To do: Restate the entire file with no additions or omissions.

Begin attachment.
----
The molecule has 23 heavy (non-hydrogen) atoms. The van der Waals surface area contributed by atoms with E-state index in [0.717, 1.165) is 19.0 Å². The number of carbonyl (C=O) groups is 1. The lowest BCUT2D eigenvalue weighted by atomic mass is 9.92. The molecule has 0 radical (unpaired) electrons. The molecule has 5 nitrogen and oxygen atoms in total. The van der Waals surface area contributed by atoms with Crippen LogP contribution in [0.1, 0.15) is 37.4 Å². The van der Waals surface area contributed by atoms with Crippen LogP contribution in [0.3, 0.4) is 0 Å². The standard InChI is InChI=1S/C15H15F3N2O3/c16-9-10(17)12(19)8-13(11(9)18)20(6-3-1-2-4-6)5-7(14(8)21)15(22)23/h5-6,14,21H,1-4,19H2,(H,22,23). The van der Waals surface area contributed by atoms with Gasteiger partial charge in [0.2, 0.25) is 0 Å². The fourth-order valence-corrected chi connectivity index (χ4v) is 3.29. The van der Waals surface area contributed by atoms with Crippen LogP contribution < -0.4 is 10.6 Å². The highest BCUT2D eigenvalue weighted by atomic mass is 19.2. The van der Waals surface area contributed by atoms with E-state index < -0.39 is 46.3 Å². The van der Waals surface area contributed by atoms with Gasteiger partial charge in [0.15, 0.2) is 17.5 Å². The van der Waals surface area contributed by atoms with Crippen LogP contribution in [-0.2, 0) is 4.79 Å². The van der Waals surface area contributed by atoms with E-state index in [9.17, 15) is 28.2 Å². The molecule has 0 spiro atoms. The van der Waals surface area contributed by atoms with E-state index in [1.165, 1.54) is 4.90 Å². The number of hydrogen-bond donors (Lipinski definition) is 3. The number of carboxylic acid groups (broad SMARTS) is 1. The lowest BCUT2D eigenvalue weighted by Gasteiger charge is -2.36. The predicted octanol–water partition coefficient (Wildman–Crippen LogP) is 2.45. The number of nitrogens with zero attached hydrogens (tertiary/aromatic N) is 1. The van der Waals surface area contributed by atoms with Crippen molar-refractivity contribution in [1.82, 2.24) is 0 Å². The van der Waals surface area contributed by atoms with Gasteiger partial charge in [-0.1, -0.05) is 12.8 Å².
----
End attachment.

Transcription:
The molecule has 23 heavy (non-hydrogen) atoms. The van der Waals surface area contributed by atoms with E-state index in [0.717, 1.165) is 19.0 Å². The number of carbonyl (C=O) groups is 1. The lowest BCUT2D eigenvalue weighted by atomic mass is 9.92. The molecule has 0 radical (unpaired) electrons. The molecule has 5 nitrogen and oxygen atoms in total. The van der Waals surface area contributed by atoms with Crippen LogP contribution in [0.1, 0.15) is 37.4 Å². The van der Waals surface area contributed by atoms with Crippen LogP contribution in [0.3, 0.4) is 0 Å². The standard InChI is InChI=1S/C15H15F3N2O3/c16-9-10(17)12(19)8-13(11(9)18)20(6-3-1-2-4-6)5-7(14(8)21)15(22)23/h5-6,14,21H,1-4,19H2,(H,22,23). The van der Waals surface area contributed by atoms with Gasteiger partial charge in [0.2, 0.25) is 0 Å². The fourth-order valence-corrected chi connectivity index (χ4v) is 3.29. The van der Waals surface area contributed by atoms with Crippen LogP contribution < -0.4 is 10.6 Å². The highest BCUT2D eigenvalue weighted by atomic mass is 19.2. The van der Waals surface area contributed by atoms with E-state index < -0.39 is 46.3 Å². The van der Waals surface area contributed by atoms with Gasteiger partial charge in [0.15, 0.2) is 17.5 Å². The van der Waals surface area contributed by atoms with Crippen LogP contribution in [-0.2, 0) is 4.79 Å². The van der Waals surface area contributed by atoms with E-state index in [9.17, 15) is 28.2 Å². The molecule has 0 spiro atoms. The van der Waals surface area contributed by atoms with E-state index in [1.165, 1.54) is 4.90 Å². The number of hydrogen-bond donors (Lipinski definition) is 3. The number of carboxylic acid groups (broad SMARTS) is 1. The lowest BCUT2D eigenvalue weighted by Gasteiger charge is -2.36. The predicted octanol–water partition coefficient (Wildman–Crippen LogP) is 2.45. The number of nitrogens with zero attached hydrogens (tertiary/aromatic N) is 1. The van der Waals surface area contributed by atoms with Crippen molar-refractivity contribution in [1.82, 2.24) is 0 Å². The van der Waals surface area contributed by atoms with Gasteiger partial charge in [-0.1, -0.05) is 12.8 Å².